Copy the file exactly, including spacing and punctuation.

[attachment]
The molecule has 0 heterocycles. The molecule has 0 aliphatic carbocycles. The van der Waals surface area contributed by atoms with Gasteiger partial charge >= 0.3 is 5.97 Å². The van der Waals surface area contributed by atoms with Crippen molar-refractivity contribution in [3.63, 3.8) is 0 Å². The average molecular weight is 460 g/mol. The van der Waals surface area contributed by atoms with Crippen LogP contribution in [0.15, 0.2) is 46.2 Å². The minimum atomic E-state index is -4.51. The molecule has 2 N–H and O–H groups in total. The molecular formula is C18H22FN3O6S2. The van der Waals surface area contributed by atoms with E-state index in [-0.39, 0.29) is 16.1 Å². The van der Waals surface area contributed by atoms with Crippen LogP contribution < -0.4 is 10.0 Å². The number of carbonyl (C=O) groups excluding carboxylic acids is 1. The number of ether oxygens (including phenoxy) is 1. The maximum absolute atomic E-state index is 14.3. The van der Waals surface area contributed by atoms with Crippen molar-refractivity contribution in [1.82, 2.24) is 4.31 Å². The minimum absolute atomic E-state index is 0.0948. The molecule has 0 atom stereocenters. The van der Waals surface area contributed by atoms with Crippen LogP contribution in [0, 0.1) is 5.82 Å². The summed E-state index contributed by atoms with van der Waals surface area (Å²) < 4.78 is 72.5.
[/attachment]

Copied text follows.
The molecule has 0 heterocycles. The molecule has 0 aliphatic carbocycles. The van der Waals surface area contributed by atoms with Gasteiger partial charge >= 0.3 is 5.97 Å². The van der Waals surface area contributed by atoms with Crippen molar-refractivity contribution in [3.63, 3.8) is 0 Å². The average molecular weight is 460 g/mol. The van der Waals surface area contributed by atoms with Crippen LogP contribution in [0.15, 0.2) is 46.2 Å². The minimum atomic E-state index is -4.51. The molecule has 2 N–H and O–H groups in total. The molecular formula is C18H22FN3O6S2. The van der Waals surface area contributed by atoms with E-state index in [-0.39, 0.29) is 16.1 Å². The van der Waals surface area contributed by atoms with Crippen LogP contribution < -0.4 is 10.0 Å². The number of carbonyl (C=O) groups excluding carboxylic acids is 1. The number of ether oxygens (including phenoxy) is 1. The maximum absolute atomic E-state index is 14.3. The van der Waals surface area contributed by atoms with Crippen molar-refractivity contribution in [1.82, 2.24) is 4.31 Å². The minimum absolute atomic E-state index is 0.0948. The molecule has 0 atom stereocenters. The van der Waals surface area contributed by atoms with Crippen LogP contribution in [0, 0.1) is 5.82 Å². The summed E-state index contributed by atoms with van der Waals surface area (Å²) < 4.78 is 72.5.